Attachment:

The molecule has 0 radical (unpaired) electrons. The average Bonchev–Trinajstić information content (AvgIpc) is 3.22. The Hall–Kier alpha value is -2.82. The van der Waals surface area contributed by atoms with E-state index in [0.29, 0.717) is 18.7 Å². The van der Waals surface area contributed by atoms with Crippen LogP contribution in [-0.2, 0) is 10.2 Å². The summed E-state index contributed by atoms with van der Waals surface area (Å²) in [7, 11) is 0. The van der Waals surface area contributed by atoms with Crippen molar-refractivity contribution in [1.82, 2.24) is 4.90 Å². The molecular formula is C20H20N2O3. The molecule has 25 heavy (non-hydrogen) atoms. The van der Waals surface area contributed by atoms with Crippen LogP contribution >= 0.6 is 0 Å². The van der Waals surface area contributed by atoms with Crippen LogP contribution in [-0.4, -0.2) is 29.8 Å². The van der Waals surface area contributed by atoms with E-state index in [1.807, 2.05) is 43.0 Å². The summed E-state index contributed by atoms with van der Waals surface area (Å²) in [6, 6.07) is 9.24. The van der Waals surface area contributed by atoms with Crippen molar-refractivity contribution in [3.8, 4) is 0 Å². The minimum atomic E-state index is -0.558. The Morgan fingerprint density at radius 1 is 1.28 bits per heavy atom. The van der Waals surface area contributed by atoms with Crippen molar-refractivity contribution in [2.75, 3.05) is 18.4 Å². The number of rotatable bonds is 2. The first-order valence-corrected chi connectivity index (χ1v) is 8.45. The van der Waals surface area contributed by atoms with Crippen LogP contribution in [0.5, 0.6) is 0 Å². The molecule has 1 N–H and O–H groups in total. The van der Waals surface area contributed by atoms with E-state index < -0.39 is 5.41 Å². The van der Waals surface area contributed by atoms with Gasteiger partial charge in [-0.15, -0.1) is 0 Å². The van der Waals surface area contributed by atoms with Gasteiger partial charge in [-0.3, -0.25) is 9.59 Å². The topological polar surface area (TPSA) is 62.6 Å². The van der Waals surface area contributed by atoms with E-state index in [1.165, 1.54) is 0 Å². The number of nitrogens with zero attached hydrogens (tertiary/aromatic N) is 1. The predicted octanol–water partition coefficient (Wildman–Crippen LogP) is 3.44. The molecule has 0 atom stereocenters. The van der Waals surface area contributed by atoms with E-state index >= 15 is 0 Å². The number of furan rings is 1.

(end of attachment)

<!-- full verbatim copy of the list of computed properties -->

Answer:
The molecule has 0 radical (unpaired) electrons. The average Bonchev–Trinajstić information content (AvgIpc) is 3.22. The Hall–Kier alpha value is -2.82. The van der Waals surface area contributed by atoms with E-state index in [0.29, 0.717) is 18.7 Å². The van der Waals surface area contributed by atoms with Crippen LogP contribution in [-0.2, 0) is 10.2 Å². The summed E-state index contributed by atoms with van der Waals surface area (Å²) in [7, 11) is 0. The van der Waals surface area contributed by atoms with Crippen molar-refractivity contribution in [1.82, 2.24) is 4.90 Å². The molecular formula is C20H20N2O3. The molecule has 25 heavy (non-hydrogen) atoms. The van der Waals surface area contributed by atoms with Crippen LogP contribution >= 0.6 is 0 Å². The van der Waals surface area contributed by atoms with Crippen LogP contribution in [-0.4, -0.2) is 29.8 Å². The van der Waals surface area contributed by atoms with E-state index in [1.807, 2.05) is 43.0 Å². The summed E-state index contributed by atoms with van der Waals surface area (Å²) in [6, 6.07) is 9.24. The van der Waals surface area contributed by atoms with Crippen molar-refractivity contribution in [3.8, 4) is 0 Å². The minimum atomic E-state index is -0.558. The Morgan fingerprint density at radius 1 is 1.28 bits per heavy atom. The van der Waals surface area contributed by atoms with Crippen molar-refractivity contribution in [2.75, 3.05) is 18.4 Å². The number of rotatable bonds is 2. The first-order valence-corrected chi connectivity index (χ1v) is 8.45. The van der Waals surface area contributed by atoms with Crippen LogP contribution in [0.5, 0.6) is 0 Å². The molecule has 1 N–H and O–H groups in total. The van der Waals surface area contributed by atoms with E-state index < -0.39 is 5.41 Å². The van der Waals surface area contributed by atoms with Gasteiger partial charge in [-0.15, -0.1) is 0 Å². The van der Waals surface area contributed by atoms with Gasteiger partial charge in [-0.3, -0.25) is 9.59 Å². The topological polar surface area (TPSA) is 62.6 Å². The van der Waals surface area contributed by atoms with E-state index in [1.165, 1.54) is 0 Å². The number of nitrogens with zero attached hydrogens (tertiary/aromatic N) is 1. The predicted octanol–water partition coefficient (Wildman–Crippen LogP) is 3.44. The molecule has 0 atom stereocenters. The van der Waals surface area contributed by atoms with E-state index >= 15 is 0 Å². The number of furan rings is 1.